Usually a fighting game wouldn’t be praised for its audio and voicework, but MvC3 is certainly an exception to that rule. First of all, each of the characters in the game has their own theme song which is an extremely nice touch, and plays when you view their artwork or character model. Some of these songs may not be familiar but always are relevant to the character they are attached to, either from a past video game or from their comic book origins. Combine these theme songs with the fast paced and energetic music in the background of each fight and you are in for a blood pumping good time.
Earlier I mentioned the fact that characters often speak to one another if they recognize one another. This is perhaps one of the best features of the dialogue system in the game. There are countless combinations to be had when you select your fighters, and they will interact with one another as you swap them in and out of battle. My favorite so far was when Darkstalker’s Felicia finishes a battle against Ameratsu and says she wants to play with the puppy again. These character interactions are a nice touch, including the fact that you can switch the voice acting between English and Japanese for any character that you want which gives people a chance to change their character interactions just a bit.
Players will have the opportunity to select between thirty two different fighters with sixteen from each world. There are quite a few new faces to the ranks, plenty of old favorites are returning just the same. Perhaps the loss of some of the more obscure fighters from years gone by was done to make room for the more popular characters of today? But considering MvC 2 had a fighting roster of fifty six different fighters (some similar to one another) it is disheartening to see such a drastic cut in number.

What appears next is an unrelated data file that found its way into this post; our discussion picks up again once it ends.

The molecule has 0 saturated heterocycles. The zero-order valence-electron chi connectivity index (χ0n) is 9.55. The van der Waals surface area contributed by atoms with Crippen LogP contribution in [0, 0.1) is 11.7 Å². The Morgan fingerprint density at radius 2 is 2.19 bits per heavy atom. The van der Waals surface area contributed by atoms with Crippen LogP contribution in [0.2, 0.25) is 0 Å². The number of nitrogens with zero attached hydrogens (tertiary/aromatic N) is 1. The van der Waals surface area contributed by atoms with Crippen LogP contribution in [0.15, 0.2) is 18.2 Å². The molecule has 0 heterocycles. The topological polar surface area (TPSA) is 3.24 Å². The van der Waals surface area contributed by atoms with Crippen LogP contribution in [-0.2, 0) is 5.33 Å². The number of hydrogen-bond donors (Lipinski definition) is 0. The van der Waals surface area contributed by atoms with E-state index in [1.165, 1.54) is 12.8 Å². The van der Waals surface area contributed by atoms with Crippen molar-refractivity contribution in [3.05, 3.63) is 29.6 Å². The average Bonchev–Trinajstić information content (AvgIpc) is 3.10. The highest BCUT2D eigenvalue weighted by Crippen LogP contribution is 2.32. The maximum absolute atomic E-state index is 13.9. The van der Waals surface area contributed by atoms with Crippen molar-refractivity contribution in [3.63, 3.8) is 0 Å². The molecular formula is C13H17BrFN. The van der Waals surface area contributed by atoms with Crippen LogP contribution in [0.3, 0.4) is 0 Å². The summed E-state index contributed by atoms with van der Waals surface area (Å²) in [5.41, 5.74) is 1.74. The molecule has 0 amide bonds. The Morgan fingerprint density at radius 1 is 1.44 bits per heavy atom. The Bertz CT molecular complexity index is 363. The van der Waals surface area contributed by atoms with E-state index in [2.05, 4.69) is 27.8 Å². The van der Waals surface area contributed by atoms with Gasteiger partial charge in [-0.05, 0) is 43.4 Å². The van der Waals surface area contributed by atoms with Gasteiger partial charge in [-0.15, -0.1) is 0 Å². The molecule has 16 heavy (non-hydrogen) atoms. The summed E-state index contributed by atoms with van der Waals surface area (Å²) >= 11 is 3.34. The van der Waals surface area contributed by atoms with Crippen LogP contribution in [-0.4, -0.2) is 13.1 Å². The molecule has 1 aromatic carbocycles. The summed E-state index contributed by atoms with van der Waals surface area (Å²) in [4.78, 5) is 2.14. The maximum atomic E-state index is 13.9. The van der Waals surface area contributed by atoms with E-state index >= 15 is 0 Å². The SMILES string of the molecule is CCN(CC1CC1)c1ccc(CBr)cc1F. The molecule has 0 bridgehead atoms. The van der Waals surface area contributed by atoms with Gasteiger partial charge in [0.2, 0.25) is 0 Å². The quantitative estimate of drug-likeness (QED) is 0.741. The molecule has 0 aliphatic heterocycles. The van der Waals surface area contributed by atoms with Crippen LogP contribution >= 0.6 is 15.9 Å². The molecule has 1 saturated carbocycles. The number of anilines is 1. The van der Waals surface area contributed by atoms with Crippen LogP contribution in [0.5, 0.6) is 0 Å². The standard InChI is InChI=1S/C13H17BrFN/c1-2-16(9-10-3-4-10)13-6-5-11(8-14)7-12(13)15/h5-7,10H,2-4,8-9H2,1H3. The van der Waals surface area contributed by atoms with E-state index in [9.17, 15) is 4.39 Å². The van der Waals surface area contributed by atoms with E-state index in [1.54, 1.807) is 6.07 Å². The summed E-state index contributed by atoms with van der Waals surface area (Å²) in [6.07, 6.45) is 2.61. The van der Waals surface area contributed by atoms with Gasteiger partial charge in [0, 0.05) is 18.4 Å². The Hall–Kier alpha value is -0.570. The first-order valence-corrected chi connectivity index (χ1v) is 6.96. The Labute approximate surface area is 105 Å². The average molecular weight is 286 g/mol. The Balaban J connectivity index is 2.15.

Despite that fact players will be introduced into the game right from the get go. There are a number of modes available for play, such as your standard Arcade Mode where most of your time will be spent, multiplayer where you can do battle with those around the world, and Mission Mode. Now Mission Mode can be seen as an in-depth training mode to help show how to use a specific characters special moves and combo attacks. Each of the thirty two characters has ten different missions of increasing difficulty that will give players a chance to learn their favorite characters both inside and out.
As you enter a real fight you will notice that battles will take place with three man teams each ready to do battle until the finish with one another. A feature that was implemented perhaps to make the game easier to pick up for new players changes the course of battles drastically. The feature I am talking about is the Simple Control scheme mode. This mode changes your entire attack scheme to feature special moves and attacks that would normally require a relatively large amount of button combinations to perform, as well as give players a one-touch Hyper Combo activation button, and even a team Hyper Combo activation button as well.
Now Simple Controls aren’t the end all of the game, due to the fact that despite the ability to perform special attacks on the fly, you are stuck using only certain special moves. Sure you will be able to perform Snap Backs, where you forcibly switch your opponent’s character, and Aerial Team Combos, switching your own character out while continuing a combo attack, as simple as anyone can ask for. The true abilities of the characters still lay within the Normal Mode which allows the full spectrum of attacks to be used which means that despite an easy to enter option; the true heart of the game lays within the complicated combo attacks that fans of the series love.